When a high-profile couple files for divorce, the press has a field day reporting on every aspect of the couple's relationship and the circumstances leading to the breakup. In the case of music legend George Clinton, few members of the press and the public were even aware that he was married. According to the divorce papers filed in Florida, the marriage between George and Stephanie Clinton lasted for 22 years, but they have been separated for a long time. The grounds cited for the divorce is that the marriage is irrevocably broken.
A prenuptial agreement may seem appropriate for only wealthy couples to many Texas residents, but having one in place is becoming increasingly common for even couples of average income when a wedding in the works. While it may seem like an unromantic gesture, having this document in place is actually due diligence for financial stability in the future.One reason that couples may consider getting a prenup is because they have a net worth of over $100,000 or family heirlooms that they do not want to lose in a divorce. Additionally, they may have experienced costly divorce litigation in the past. Having a prenup in place can potentially save a couple both money, heartache and emotional stress should the marriage not last.
A study from Bowling Green University's National Center for Family & Marriage Research revealed that more couples are divorcing later in life. As many Florida residents may already know, this can be attributed to longer life spans and a more liberal acceptance of divorce, among other factors. Regardless of when a couple decides on the dissolution of marriage, the ramifications can drastically alter the future plans of each individual. Couples who are going through a divorce later in life have different aspects to consider than younger couples deciding to separate. One of the more challenging aspects of grey divorce is the dividing up of financial assets that have been earned and co-mingled over a longer period of time. And retirement goals can be drastically altered in a grey divorce as well.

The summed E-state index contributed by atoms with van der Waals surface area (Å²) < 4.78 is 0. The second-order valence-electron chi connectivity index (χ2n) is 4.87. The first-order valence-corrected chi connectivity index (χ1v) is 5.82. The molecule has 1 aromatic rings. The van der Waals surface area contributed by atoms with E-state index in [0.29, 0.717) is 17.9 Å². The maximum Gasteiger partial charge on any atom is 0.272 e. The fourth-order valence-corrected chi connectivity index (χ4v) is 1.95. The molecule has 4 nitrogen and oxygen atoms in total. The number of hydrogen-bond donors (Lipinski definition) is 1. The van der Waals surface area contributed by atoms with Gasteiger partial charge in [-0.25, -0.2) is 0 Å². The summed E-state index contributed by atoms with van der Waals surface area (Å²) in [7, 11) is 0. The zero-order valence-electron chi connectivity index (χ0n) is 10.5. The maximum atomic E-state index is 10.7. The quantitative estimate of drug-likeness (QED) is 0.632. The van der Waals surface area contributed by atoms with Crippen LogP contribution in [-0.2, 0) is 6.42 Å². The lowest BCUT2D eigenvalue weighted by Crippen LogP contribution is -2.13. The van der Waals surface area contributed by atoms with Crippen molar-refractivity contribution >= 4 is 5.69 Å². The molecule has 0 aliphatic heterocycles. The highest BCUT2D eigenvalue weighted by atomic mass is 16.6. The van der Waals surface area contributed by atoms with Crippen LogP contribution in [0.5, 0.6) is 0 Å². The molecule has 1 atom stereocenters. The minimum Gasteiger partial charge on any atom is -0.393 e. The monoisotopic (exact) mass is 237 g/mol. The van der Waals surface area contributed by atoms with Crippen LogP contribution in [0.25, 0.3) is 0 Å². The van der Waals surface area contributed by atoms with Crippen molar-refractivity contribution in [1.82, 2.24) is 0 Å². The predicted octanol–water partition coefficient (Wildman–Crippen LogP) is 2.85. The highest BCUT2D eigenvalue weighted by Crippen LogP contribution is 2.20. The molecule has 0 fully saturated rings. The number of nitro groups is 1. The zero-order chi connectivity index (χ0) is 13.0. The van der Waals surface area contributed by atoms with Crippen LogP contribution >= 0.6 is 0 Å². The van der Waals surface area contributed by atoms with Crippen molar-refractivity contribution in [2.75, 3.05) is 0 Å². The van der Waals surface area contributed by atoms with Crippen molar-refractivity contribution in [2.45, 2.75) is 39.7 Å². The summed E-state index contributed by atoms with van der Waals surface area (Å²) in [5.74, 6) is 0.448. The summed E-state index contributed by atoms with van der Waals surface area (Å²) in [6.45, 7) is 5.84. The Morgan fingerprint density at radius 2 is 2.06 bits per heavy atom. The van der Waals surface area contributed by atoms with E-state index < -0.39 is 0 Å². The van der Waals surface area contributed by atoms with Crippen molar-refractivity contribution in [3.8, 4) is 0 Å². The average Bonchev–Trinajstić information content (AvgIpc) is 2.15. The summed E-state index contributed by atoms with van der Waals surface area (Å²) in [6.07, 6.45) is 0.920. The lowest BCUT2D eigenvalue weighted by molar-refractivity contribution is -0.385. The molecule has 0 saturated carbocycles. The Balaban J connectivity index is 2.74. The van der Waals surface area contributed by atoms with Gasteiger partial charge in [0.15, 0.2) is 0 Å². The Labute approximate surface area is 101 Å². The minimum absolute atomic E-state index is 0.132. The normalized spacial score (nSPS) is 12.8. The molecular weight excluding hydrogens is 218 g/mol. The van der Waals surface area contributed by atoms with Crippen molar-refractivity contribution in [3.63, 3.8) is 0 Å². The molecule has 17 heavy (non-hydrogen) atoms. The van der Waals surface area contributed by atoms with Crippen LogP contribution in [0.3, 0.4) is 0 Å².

When couples are in a dispute regarding property division, they may not be in agreement regarding real estate they own, money and liquid assets. However, many couples may not be aware that they may be entitled to future benefits, including a portion of retirement accounts and Social Security benefits. According to a spokesman of the Social Security Administration's press office, there are some situations in which a spouse can receive benefits from a spouse's Social Security benefits whom he or she divorced. In order to receive benefits, the marriage must have lasted 10 years or more. Additionally, the person must be unmarried and not be entitled to a higher amount of benefits based on his or her own employment record. The person must be at least 62 years old before he or she can collect these benefits. Furthermore, the ex-spouse must be eligible to receive their own Social Security benefits even if he or she has not yet applied for them. However, if the ex-spouse is not yet receiving his benefits, the couple must have been divorced for at least two years before the other spouse can collect on the benefits.
How about a wedding where the bridge and groom didn't even have to show up for the ceremony to get hitched? Sounds too good to be true, and it was for a Florida man and his male partner. Iowa allows out-of-state gay couples to marry but there has to be an in-state ceremony with two witnesses. According to police, the men randomly dialed a county courthouse in Iowa and asked about the marriage process. They spoke with a county deputy of the court clerk and she offered to mail the application documents. The clerk told the men that for $150 she would take care of the matter, no ceremony required. In due, time a marriage license appeared at the men's Williston residence.